You can choose from both OEM and aftermarket foam kits based on your needs and budget. If you go with an aftermarket kit, make sure it’s made of closed-cell foam to avoid absorption issues. Also, it has to be fuel and heat resistant, just like OEM foams.

You can glue the foams onto the panels with 3M or Ram-Tack spray adhesive.

6. Consider Earplugs

Okay, this trick won’t make your sled quieter, but it can help long rides be more comfortable.

Even if your sled is not extremely loud, your ears may start to resonate or even hurt after a few hours of riding, especially if you have sensitive ears. Besides the unpleasant headache and ear ringing, in the worst-case scenario, this can lead to hearing loss in the long run.

To avoid these issues, it’s recommended to wear earplugs on longer rides. You may be surprised how many riders use them!

Earplugs are very small, easy to use, and cost nothing, so it makes sense to keep a pair on you.

7. Invest in a Quieter Sled

If none of the above helps, your last chance is to invest in a quieter snowmobile. The noise emission is dependent on many factors like its engine type, performance, and features. Therefore, some sleds are generally much quieter than others.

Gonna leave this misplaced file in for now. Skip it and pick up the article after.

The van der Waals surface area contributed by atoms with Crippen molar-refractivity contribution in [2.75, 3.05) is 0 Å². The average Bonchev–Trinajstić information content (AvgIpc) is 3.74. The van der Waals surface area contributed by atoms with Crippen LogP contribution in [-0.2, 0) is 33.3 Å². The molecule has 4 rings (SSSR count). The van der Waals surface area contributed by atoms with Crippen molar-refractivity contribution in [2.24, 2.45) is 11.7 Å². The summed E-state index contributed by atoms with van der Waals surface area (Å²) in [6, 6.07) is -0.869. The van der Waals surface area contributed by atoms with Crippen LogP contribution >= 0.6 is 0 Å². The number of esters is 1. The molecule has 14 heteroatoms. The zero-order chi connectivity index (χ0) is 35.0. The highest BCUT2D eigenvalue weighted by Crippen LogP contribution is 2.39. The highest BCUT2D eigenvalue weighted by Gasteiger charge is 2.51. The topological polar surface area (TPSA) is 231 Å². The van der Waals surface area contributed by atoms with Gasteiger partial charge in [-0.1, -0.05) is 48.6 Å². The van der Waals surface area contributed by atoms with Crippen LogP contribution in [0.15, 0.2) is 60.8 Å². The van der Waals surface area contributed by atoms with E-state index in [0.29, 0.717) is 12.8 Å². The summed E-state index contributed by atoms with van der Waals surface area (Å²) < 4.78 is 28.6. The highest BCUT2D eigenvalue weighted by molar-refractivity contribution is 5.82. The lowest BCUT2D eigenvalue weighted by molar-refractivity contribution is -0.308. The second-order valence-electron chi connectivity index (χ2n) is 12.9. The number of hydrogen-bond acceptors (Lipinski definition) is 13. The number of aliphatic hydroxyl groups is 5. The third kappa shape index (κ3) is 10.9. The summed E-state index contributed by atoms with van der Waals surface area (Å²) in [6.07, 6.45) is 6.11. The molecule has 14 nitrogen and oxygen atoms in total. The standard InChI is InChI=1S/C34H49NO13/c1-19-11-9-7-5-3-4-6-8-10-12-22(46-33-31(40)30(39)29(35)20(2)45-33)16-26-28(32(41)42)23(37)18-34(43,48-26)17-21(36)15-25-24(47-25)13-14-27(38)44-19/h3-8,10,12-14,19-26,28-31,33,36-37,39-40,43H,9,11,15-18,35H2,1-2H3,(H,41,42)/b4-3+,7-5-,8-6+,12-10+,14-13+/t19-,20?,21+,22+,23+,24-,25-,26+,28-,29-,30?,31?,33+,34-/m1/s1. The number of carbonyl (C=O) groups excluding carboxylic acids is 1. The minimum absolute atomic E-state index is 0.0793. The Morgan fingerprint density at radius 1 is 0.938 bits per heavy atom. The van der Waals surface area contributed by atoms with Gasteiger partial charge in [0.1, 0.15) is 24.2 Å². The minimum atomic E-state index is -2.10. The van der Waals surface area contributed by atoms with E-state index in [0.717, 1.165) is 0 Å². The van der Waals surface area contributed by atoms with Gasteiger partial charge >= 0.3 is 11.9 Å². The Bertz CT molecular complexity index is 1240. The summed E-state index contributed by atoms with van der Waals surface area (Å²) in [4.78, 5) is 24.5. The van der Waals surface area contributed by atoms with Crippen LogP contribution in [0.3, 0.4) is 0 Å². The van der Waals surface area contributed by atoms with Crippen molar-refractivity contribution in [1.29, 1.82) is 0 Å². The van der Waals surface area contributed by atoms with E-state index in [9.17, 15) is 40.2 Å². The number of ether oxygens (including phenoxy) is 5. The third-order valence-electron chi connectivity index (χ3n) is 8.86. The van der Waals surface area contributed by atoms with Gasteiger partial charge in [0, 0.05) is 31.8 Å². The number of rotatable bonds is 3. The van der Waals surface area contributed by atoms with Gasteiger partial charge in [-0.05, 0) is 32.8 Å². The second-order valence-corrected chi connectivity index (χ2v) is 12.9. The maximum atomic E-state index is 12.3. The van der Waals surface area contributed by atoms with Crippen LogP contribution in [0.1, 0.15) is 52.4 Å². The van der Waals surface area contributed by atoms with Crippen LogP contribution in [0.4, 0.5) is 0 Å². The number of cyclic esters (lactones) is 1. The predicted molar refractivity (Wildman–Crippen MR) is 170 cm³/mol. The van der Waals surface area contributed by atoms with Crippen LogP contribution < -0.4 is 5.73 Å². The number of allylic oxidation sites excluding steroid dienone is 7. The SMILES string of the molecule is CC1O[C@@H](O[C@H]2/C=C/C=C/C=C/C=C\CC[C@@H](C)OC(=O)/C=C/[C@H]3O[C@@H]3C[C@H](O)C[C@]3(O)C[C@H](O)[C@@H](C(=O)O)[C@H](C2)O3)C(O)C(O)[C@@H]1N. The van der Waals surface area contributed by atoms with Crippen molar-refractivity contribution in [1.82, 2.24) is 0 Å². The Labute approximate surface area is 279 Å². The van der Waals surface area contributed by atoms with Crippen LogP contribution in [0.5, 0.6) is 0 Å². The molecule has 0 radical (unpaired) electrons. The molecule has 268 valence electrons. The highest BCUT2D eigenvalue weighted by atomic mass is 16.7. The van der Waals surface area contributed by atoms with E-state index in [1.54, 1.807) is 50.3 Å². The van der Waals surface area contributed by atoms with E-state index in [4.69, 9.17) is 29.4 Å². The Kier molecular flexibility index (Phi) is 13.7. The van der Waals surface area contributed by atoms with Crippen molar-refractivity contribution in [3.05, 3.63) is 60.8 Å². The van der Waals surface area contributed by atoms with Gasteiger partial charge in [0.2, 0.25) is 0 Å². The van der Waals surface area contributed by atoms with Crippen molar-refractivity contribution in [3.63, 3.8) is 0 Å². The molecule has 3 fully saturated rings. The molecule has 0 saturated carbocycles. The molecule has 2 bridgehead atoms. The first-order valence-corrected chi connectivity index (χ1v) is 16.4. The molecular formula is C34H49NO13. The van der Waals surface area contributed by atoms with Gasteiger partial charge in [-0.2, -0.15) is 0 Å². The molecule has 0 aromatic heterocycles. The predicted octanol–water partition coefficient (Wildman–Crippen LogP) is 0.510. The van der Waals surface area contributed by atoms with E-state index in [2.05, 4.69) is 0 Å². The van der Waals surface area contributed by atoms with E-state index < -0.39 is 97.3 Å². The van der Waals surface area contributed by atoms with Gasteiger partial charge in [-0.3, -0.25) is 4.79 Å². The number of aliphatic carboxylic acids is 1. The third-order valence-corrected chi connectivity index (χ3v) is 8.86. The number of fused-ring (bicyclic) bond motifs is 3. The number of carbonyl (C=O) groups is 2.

The general rule is that the more performance the engine produces, the more noise it emits. Primarily turbocharged snowmobiles are known for their noisy engines. Due to their design, 4-stroke snowmobiles are quieter than 2-strokes.

Therefore, the quieter snowmobiles with regular internal-combustion engines are the non-turbocharged, 4-stroke models. But if you are looking for the quietest sleds on the planet, you should take a look at electric snowmobiles!


As a takeaway, we’ve compiled the most frequent questions on the topic.

How Can I Make My Snowmobile Quieter?

The seven best ways to make your sled quieter are as follows:

  1. Pay attention to maintenance
  2. Modify the exhaust system
  3. Consider a new muffler
  4. Avoid performance modifications
  5. Install hood insulation foam
  6. Wear earplugs
  7. Invest in a quieter sled

Are 4-Stroke Snowmobiles Quieter?

Yes, thanks to their engine design, 4-stroke snowmobiles are quieter than their 2-stroke counterparts. What’s more, specific 4-stroke sleds feature their mufflers on the rear side of the sled, which also contributes to lower noise levels.

So, if you are in the market for a quiet trail snowmobile, you can’t go wrong with a 4-stroke sled. But when it comes to mountain riding, you can only select from the noisy 2-stroke machines!

Is There a Quiet Snowmobile? 

If you are looking for a very quiet snowmobile, then a innovative electric sled is for you. They not only run completely clean, but they are by far the quietest snowmobiles in the marketplace!